I don't bother with voting down your screeds, but maybe someone didn't think your latest 747-word missive added anything to the discussion of Bookshelf Speaker Choices ($100-$200 per pair).

"I don't see what you're trying to accomplish... " Obviously. It is that I am not going to try to tell you the amp you purchased was broken.


You really are extremely weird. And you can't spel gud. If you are going to make pointless comments about me, you are required by Amazon to spell my name right.

In reply to an earlier post on Apr 23, 2012 4:38:46 PM PDT
You counted?

Posted on Apr 23, 2012 8:48:01 PM PDT
Last edited by the author on Apr 23, 2012 9:02:53 PM PDT
Mr. Jumps says:
Although I do still think that Bose products sound awful, I am inclined to agree with EP and others that buying used may not be the best option for everyone. To me there is alot of risk involved with a used purchase, since alot can go wrong, especially if they are mistreated. The speakers would have to be marked down a tremendous amount to justify. Contrary to what alot of people assert, speakers can deteriorate, especially ones that undergo alot of excursion.(For this reason it is sometimes better to have speakers with less sensitivity). Often they still function, but suboptimal. Crossover circuitry sometimes also poops out. One advantage of some newer speakers is that they use materials that degrade less than older speakers.

Speakers prices for certain brands fluctuate. If you monitor the prices you will eventually get a good deal. I got the klipsch Klipsch RC-64 II center channel for 860$ 2 or three years ago. Now its priced at 1399 Klipsch RC-64 II Black Center Speaker

Will it come down again in price again? Definitely.

A current example is the Mirage OS3-FS Omnipolar Tower Speaker currently on sale at world wide stereo for 240 dollars. Its an ideal hometheatre speaker if having a slender L & R is what you are after. I dont mind larger speakers so probably not for me, but these have ok comppnents in them. A good purchase for 480. How much would someone have to reduce the price to sell me used, 200 for a pair maybe?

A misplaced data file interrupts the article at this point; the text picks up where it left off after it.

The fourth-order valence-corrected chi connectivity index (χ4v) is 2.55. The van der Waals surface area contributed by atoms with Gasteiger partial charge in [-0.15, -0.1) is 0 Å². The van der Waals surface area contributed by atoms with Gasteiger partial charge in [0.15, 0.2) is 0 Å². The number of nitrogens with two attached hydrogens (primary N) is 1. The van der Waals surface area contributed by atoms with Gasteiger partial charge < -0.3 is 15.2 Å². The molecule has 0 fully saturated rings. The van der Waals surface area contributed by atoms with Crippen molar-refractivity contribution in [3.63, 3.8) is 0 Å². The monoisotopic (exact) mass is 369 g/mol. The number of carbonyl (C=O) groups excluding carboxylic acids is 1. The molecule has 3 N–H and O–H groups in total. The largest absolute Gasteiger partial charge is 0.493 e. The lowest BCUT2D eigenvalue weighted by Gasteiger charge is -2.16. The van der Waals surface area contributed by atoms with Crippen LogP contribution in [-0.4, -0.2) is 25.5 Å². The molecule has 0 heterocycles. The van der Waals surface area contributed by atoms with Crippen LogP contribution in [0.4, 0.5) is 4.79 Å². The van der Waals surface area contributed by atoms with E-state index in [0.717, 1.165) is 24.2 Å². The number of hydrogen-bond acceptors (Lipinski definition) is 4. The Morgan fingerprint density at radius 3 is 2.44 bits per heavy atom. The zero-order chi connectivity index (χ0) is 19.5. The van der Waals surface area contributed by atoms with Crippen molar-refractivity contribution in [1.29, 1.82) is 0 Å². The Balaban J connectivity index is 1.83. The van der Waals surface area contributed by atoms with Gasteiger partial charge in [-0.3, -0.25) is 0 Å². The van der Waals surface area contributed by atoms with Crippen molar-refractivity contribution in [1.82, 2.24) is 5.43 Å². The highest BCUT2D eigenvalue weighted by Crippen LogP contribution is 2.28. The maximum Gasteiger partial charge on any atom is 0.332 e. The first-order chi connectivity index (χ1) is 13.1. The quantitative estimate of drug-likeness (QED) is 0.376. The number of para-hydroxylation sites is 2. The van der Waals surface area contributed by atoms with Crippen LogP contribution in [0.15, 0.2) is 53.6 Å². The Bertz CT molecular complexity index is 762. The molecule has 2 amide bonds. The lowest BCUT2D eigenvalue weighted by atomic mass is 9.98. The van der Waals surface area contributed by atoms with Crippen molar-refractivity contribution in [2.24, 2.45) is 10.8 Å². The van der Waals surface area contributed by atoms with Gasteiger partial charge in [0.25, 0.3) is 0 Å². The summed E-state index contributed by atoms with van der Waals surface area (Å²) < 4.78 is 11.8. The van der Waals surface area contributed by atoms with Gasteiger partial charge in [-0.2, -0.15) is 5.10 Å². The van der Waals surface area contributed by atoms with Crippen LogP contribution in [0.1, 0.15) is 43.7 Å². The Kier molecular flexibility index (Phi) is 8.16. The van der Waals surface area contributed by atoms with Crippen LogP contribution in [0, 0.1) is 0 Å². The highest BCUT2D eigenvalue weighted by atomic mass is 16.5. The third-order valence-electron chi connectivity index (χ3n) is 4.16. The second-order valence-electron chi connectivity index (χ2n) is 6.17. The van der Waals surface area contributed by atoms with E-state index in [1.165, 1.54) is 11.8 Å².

I have an emotiva xp3 3 channel amp. I never made any comparison between it and another amp so uncertain as to whether another would sound better. What type of problems are they rumored to have JC? When I look inside its hard to imagine it giving up the ghost to0 easily, the thing is a tank.

With regard to bookshelf speakers, how much to pay should depend on what their intended use will be. If they will serve as L&R fronts in a system then its probably good idea to put a little bit of money in them. If they are to be used as rear channel then a cheaper speaker will serve as well as an expensive one. For my 3 rears I use infinity primus (6.5"). I have switched more expensive ones in to assess, but the difference was negligible. So primus (70$) in the rear for me.

In reply to an earlier post on Apr 23, 2012 10:29:36 PM PDT
Last edited by the author on Apr 23, 2012 10:40:29 PM PDT
"Although I do still think that Bose products sound awful ..."

No one has mentioned Bose speakers before, so who are you addressing that to, Mr. Jumps?


Those are interesting considerations about buying used speakers that have deteriorated. Thanks.
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Discussion in:  Speakers forum
Participants:  12
Total posts:  58
Initial post:  Feb 9, 2011
Latest post:  Apr 23, 2012